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Xi’s China Proves a Hard Sell at Overseas Investment Roadshows

  • Local officials seek to attract foreign investment abroad
  • Some investors deterred by geopolitics, Xi’s domestic policy

In this photograph distributed by the Russian state agency Sputnik, Xi Jinping in Astana on July 3.

Photographer: Sergei Guneyev/Sputnik/AFP/Getty Images

Chinese officials are flocking abroad to answer President Xi Jinping’s call to woo foreign capital. Their pitch to investors is being met with doubt, partly due to the policies of their big boss.

That skepticism was on show at a ballroom in a four-star Singapore hotel last week, where officials from Inner Mongolia promoted their region’s rare earths sector to scores of potential investors.

One attendee questioned whether Beijing truly welcomed foreign investment in such minerals, which have become a focal point of US-China tensions and subject to export controls. Three days after local bureaucrats offered their assurances, Beijing tightened its regulations managing such resources.

Foreign Direct Investment Into China Has Slowed

Inbound investment dropped for five straight months year-on-year since start of 2024

Source: China's Ministry of Commerce

That exchange underscored the challenges facing Chinese officials in convincing companies to spend in the world’s No. 2 economy. One official gauge of foreign direct investment clocked its lowest monthly reading since mid-2018 in May, as investors show caution amid Xi’s conflicting campaigns to bolster national security against foreign threats and further open the economy.

“Once the confidence is lost, it is not that easy to restore,” said Sun Yun, director of the China Program at the Washington-based Stimson Center. Whether officials’ drive to take their sales pitch abroad will succeed “remains to be seen,” she added.

China’s top leaders appear aware of the problem, with Xi making time for a rare meeting with American business leaders in March to shore up confidence. Premier Li Qiang and He Lifeng have separately vowedBloomberg Terminal in the past week to make a greater effort to attract foreign capital.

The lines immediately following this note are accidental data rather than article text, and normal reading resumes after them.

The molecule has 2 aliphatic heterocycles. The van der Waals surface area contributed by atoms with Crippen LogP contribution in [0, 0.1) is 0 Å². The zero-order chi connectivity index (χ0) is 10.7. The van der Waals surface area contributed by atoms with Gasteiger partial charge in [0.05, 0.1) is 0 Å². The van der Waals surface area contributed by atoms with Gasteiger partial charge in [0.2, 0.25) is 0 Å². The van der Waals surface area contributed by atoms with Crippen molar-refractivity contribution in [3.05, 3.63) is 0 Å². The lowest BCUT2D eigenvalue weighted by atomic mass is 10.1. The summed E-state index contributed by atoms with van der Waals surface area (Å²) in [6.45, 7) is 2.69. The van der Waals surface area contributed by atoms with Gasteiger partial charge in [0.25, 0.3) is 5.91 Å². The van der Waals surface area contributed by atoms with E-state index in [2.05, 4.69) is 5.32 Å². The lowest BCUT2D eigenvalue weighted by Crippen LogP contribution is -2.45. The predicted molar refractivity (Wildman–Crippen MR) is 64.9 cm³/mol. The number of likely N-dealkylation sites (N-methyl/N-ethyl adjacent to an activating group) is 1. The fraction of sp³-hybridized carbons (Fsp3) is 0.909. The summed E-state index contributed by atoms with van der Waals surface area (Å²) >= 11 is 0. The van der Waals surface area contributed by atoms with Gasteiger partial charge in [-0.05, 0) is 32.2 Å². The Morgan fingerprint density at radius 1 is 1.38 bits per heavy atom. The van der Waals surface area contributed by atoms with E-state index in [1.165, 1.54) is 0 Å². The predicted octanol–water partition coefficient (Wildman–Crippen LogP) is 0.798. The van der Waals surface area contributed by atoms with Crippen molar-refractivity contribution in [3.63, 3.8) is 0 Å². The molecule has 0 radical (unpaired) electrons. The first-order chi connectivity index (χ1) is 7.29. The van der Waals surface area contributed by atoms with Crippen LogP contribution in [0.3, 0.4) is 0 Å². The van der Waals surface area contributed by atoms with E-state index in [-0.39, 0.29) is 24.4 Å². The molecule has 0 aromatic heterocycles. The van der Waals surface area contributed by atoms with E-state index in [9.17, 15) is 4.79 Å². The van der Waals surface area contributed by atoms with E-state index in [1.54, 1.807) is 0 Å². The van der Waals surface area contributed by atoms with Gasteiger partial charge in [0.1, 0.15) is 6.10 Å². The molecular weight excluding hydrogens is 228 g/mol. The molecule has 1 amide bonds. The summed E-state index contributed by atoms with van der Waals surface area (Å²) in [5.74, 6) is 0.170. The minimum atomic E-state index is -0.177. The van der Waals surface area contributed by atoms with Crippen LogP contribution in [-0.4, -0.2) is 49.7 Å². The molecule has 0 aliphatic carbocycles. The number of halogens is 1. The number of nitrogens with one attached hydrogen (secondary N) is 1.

The mood to invest in China could cool further ahead of a US election that’s threatening tariff hikes on Beijing from both sides of the ballot. In their first debate ahead of the November vote, Donald Trump accused China of “killing” America and blamed President Joe Biden for allowing it.

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For Communist Party officials chasing fresh capital, Singapore has emerged as a popular stop thanks to its proximity to China, friendly ties with Beijing and majority-Chinese population. But even in that welcoming environment hard questions remain.

In the city-state earlier this year, one attendee at a roadshow asked a Shanghai official if China protects private property — echoing concerns business people raised in the wake of Xi’s abrupt crackdowns on the education and technology sectors.

Officials from China’s southern Hunan province in May tried to drum up interest for their tech parks at a hotel in downtown Singapore to rounds of polite applause.

Such trips were rare before the pandemic, but China’s slowdown had prompted Hunan’s commerce department to urge officials to go overseas and search for investors, one of the officials said, asking not to be identified discussing sensitive matters.

“They are going overseas because there is a clear directive from the central government to attract foreign investment,” said Dominic Chiu, senior analyst at Eurasia Group. Now they need to attract foreign investment in order to get ahead in the promotional ladder, he added.

Overseas Trips

Chinese officials began heading abroad after pandemic controls were lifted last year. Since then, the nation’s housing slump has dragged on domestic spending, while trade tensions with the US and Europe have cast a shadow over the manufacturing sector that’s overall been a bright spot for growth.

One district in Beijing dispatched delegations to France and the United Arab Emirates last month to explore opportunities. Officials from a manufacturing area of the western province of Sichuan toured Cambodia in May, while a delegation from the northwestern Shaanxi province visited Denmark, Germany and Austria that month to exchange notes on green energy and tourism projects.

The delegations — which often feature business leaders — have also been driven by a desire to expand overseas amid sluggish demand at home. Chinese firms made $60.2 billion in foreign direct investment in the firstBloomberg Terminal five months of the year, a 16% rise on the same period in 2023.

A roadshow by the Inner Mongolia delegation in Singapore on June 26.Photographer: Josh Xiao/Bloomberg

Some overseas expeditions have found success. On a trip to Germany, officials inked a pledge with Volkswagen AG to further cooperation in the northeastern province of Jilin. The local government said in a statement that visits to Europe had also helped Chinese car and drug companies enter that market, without elaborating.

Officials’ trips are normally constrained to one week by domestic rules that have tightened bureaucrats’ overseas travel, according to Lu Xi, a senior lecturer at the Lee Kuan Yew School of Public Policy, who says the outcomes of such excursions vary.

In Singapore, officials from large cities with overseas ties that pre-date the pandemic are managing to leverage those existing relationships, said Lu, who has been meeting with such delegations.

“But for lower-level delegations, the success rate is almost zero,” he added. Those events are “essentially just for show and rarely result in substantive investment cooperation.”

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